Not only has it been leaked that the UN was hacked, but there’s also evidence suggesting they tried to cover it up.
What We Know
According to a confidential internal document that was leaked to The New Humanitarian and shared with the Associated Press (AP), more than 40 servers in Geneva and Vienna were compromised. This includes the UN’s human rights office, which has drawn sharp criticism from Authoritarian administrations, due to the departments’s chastising of human rights’ violations committed by those countries’ leaders.
That’s important to note, because the attack seems to be highly sophisticated, as in “state-backed” levels of sophistication, according to one anonymous UN official. This official also said that the hack was first discovered sometime last Summer, and that the extent of the hack is still unknown, both in terms of the amount of data that was breached and the level of significance of the stolen information.
However, the UN’s human right’s spokesman, Rupert Colville disagreed with that sentiment in an official statement, where he acknowledged they were compromised, but stated that the hackers “not get very far” and that “nothing confidential was compromised.” In their office, the hackers only reached the “active” directory that houses only surface staff information like email addresses. Apparently no passwords or other sensitive information was taken.
To date, we have not heard any announcements from the UN’s NY or Geneva offices, but we do know from the anonymous source that the highly sensitive data, such as information on the conflict in Syria, is extremely secure and has not been compromised.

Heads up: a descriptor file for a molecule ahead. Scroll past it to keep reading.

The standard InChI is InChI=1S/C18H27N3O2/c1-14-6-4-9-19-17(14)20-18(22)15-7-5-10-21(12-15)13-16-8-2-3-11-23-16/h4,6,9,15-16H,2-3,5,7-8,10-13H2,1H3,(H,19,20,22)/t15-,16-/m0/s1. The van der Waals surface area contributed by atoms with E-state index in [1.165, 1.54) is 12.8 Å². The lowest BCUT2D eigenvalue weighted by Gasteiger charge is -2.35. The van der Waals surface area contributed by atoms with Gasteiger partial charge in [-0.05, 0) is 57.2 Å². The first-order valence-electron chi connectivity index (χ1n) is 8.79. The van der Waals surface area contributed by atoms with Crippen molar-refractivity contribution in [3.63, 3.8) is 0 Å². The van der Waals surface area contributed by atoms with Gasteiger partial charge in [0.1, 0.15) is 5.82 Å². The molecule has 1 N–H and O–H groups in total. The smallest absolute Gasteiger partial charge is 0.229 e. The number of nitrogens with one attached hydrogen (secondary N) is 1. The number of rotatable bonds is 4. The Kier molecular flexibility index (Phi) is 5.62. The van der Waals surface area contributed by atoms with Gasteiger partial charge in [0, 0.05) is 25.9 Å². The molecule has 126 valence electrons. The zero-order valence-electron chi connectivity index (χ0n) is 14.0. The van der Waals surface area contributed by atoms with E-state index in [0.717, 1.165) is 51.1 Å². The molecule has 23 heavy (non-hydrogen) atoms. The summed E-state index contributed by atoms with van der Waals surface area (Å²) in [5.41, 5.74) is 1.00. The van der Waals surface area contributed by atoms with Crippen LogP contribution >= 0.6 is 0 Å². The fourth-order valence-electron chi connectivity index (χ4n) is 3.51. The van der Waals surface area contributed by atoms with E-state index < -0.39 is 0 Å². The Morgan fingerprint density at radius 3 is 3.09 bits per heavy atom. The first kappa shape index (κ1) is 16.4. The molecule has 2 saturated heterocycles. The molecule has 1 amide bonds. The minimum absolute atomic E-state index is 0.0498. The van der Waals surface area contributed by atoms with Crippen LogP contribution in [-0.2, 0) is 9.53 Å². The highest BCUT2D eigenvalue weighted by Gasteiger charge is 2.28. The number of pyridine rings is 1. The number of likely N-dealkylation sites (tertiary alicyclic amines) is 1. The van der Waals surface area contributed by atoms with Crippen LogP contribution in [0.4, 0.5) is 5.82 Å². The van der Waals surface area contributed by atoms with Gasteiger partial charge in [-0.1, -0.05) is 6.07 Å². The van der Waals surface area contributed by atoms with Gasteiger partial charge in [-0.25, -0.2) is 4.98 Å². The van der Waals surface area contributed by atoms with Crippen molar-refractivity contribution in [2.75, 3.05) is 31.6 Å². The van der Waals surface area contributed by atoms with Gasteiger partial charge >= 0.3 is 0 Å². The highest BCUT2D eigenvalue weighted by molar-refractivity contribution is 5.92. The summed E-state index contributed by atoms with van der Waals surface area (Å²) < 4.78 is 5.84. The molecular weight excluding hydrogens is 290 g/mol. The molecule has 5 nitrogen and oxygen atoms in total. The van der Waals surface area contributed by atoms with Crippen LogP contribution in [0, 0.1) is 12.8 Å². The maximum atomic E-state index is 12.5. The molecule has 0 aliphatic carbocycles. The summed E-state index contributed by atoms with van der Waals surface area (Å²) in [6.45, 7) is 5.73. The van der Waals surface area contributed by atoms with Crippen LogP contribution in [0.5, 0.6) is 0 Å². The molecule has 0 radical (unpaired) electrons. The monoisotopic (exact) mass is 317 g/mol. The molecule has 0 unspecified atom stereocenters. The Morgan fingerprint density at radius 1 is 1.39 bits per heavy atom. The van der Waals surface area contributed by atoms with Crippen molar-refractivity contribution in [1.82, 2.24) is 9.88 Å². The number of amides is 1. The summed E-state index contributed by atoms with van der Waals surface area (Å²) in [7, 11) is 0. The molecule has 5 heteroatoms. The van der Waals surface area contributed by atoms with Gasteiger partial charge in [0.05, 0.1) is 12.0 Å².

The Leaked Documents
According to the leaked document, written from the UN’s Office of Information and Technology, 42 servers were full-on “compromised” while an additional 25 were found to be “suspicious” which means that nearly every single server in the Vienna and Geneva offices were impacted.
Since the initial discovery of the hack last summer, technicians have worked (often around-the-clock and on weekends) to secure the affected servers by isolating the data centers, wiping the systems and re-enforcing passwords.
This is a very timely attack, as concerns have been voiced recently regarding the vulnerability of devices used by governments and the UN, such as computers and smartphones, especially considering the fact that the UN’s human rights office would make a very tempting target for nations that abuse human rights. Many of the experts who work for that department could be seen as vulnerable, due to the fact that they are “independent” and aren’t as protected or secure as actual officials.
What Does It All Mean?
According to Jack Williams, a former hacker-turned-CEO of the data firm Rendition Infosec, the hack appears to be “espionage” and it is believed the cyber spies were able to exploit a vulnerability in the Microsoft software program “Sharepoint” to compromise the UN servers.
The anonymous UN official agrees with this assessment, stating “It’s as if someone were walking in the sand, and swept up their tracks with a broom afterward.”
What Is the Takeaway
If an entity such as the UN can be compromised, just how safe do you feel your company is? True, it may not be as big of a target, but hackers understand that and will use a lackadaisical attitude towards cyber security against small businesses such as yours.
If you aren’t sure just how secure your company’s defenses are against sophisticated (and unsophisticated) cyber criminals, schedule a free consultation with Craig, or give us a call at 919-422-2607.